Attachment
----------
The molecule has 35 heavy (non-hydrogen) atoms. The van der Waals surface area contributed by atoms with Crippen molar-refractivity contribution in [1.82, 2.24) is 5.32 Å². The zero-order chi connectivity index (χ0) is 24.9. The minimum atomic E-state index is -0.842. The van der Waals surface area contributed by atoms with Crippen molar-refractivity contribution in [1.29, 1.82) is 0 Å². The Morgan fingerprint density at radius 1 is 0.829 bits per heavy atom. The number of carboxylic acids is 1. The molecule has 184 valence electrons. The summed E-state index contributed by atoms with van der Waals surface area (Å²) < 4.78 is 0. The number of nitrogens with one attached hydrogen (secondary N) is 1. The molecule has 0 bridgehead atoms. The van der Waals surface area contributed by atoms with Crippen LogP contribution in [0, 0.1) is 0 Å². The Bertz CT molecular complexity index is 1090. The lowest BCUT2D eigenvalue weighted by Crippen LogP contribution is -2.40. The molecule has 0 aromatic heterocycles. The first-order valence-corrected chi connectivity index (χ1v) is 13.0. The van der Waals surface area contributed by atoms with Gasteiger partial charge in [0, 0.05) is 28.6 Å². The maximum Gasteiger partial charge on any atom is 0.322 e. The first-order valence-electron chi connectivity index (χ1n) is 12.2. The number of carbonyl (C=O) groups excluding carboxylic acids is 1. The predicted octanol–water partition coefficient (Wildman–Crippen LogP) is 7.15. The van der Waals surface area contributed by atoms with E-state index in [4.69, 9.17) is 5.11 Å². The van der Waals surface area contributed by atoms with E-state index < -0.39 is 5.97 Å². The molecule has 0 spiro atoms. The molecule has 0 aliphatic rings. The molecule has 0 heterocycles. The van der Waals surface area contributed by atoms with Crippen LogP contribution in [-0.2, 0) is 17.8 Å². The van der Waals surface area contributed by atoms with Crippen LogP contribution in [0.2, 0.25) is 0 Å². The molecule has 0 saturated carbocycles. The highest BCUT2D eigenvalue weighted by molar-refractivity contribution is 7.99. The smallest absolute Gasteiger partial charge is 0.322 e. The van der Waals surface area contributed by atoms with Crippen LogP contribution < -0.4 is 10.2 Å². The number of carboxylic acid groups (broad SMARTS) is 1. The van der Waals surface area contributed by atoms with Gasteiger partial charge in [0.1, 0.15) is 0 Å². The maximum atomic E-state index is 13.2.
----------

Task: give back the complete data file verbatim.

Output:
The molecule has 35 heavy (non-hydrogen) atoms. The van der Waals surface area contributed by atoms with Crippen molar-refractivity contribution in [1.82, 2.24) is 5.32 Å². The zero-order chi connectivity index (χ0) is 24.9. The minimum atomic E-state index is -0.842. The van der Waals surface area contributed by atoms with Crippen molar-refractivity contribution in [1.29, 1.82) is 0 Å². The Morgan fingerprint density at radius 1 is 0.829 bits per heavy atom. The number of carboxylic acids is 1. The molecule has 184 valence electrons. The summed E-state index contributed by atoms with van der Waals surface area (Å²) < 4.78 is 0. The number of nitrogens with one attached hydrogen (secondary N) is 1. The molecule has 0 bridgehead atoms. The van der Waals surface area contributed by atoms with Crippen LogP contribution in [0, 0.1) is 0 Å². The Bertz CT molecular complexity index is 1090. The lowest BCUT2D eigenvalue weighted by Crippen LogP contribution is -2.40. The molecule has 0 aromatic heterocycles. The first-order valence-corrected chi connectivity index (χ1v) is 13.0. The van der Waals surface area contributed by atoms with Gasteiger partial charge in [0, 0.05) is 28.6 Å². The maximum Gasteiger partial charge on any atom is 0.322 e. The first-order valence-electron chi connectivity index (χ1n) is 12.2. The number of carbonyl (C=O) groups excluding carboxylic acids is 1. The predicted octanol–water partition coefficient (Wildman–Crippen LogP) is 7.15. The van der Waals surface area contributed by atoms with E-state index in [4.69, 9.17) is 5.11 Å². The van der Waals surface area contributed by atoms with E-state index < -0.39 is 5.97 Å². The molecule has 0 spiro atoms. The molecule has 0 aliphatic rings. The molecule has 0 heterocycles. The van der Waals surface area contributed by atoms with Crippen LogP contribution in [-0.2, 0) is 17.8 Å². The van der Waals surface area contributed by atoms with Crippen LogP contribution in [0.2, 0.25) is 0 Å². The molecule has 0 saturated carbocycles. The highest BCUT2D eigenvalue weighted by molar-refractivity contribution is 7.99. The smallest absolute Gasteiger partial charge is 0.322 e. The van der Waals surface area contributed by atoms with Crippen LogP contribution < -0.4 is 10.2 Å². The number of carboxylic acid groups (broad SMARTS) is 1. The van der Waals surface area contributed by atoms with Gasteiger partial charge in [0.1, 0.15) is 0 Å². The maximum atomic E-state index is 13.2.